There are some drugs that are excluded from Medicare coverage by law. These include drugs for anorexia, weight loss or weight gain; fertility; cosmetic purposes or hair growth; relief of the symptoms of colds; prescription vitamins and minerals (except prenatal vitamins and fluoride preparations); over-the-counter drugs; and anti-anxiety and anti-seizure drugs that are in the benzodiazepine and barbiturate drug classes. (Benzodiazepine and barbiturate drugs will be covered for beneficiaries who have epilepsy, cancer or a chronic mental health disorder.) Some plans may offer enhanced coverage that includes these excluded drugs. If you have full Medicaid coverage, your state may also cover them. However, the amounts you pay for these drugs will not count toward meeting any of your Part D out-of-pocket cost limits. Many drugs covered by Medicare Part A or Part B are not covered by Part D. Drugs not covered include some oral cancer drugs, immunosuppressants, antivirals, antigens and anti-emetics. This exclusion applies whether or not you are actually enrolled in either Part A or Part B. The cost of these drugs is not counted toward your out-of-pocket limits under Part D.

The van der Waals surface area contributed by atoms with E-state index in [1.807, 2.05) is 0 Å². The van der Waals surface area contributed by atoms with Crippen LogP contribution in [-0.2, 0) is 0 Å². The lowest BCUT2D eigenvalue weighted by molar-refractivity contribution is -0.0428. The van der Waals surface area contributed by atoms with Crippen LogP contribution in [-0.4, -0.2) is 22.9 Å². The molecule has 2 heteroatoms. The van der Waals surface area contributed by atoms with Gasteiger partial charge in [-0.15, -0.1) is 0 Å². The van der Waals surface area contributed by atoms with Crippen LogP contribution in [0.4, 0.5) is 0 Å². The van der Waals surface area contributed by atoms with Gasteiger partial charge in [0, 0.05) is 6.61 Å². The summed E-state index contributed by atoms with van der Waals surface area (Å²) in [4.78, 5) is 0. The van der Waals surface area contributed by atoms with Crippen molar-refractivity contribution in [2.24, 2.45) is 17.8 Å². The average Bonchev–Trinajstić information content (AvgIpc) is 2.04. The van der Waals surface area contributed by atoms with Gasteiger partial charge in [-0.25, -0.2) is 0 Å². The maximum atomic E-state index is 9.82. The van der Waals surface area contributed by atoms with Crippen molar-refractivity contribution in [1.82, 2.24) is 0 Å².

Some examples of payments that DO count toward your out-of-pocket limits are:
Payments you make yourself, or that are made on your behalf by family or friends as long as you are not reimbursed by an insurer. These include your deductible, copayments and what you spend out of pocket when you are in the donut hole.
- 100 percent of the cost of brand-name drugs when you are in the donut hole. While most beneficiaries will only have to pay 25 percent of this cost out-of-pocket, the complete amount will be applied toward getting out of the coverage gap.
- Payments made by a qualified State Pharmacy Assistance Program (SPAP), but only to the extent the money is used to purchase drugs covered by your plan. Some SPAPs may encourage you to join a particular plan when you seek assistance.
- Payments made by AIDS Drug Assistance Programs (ADAPs). This was added by the health care reform law, the Affordable Care Act.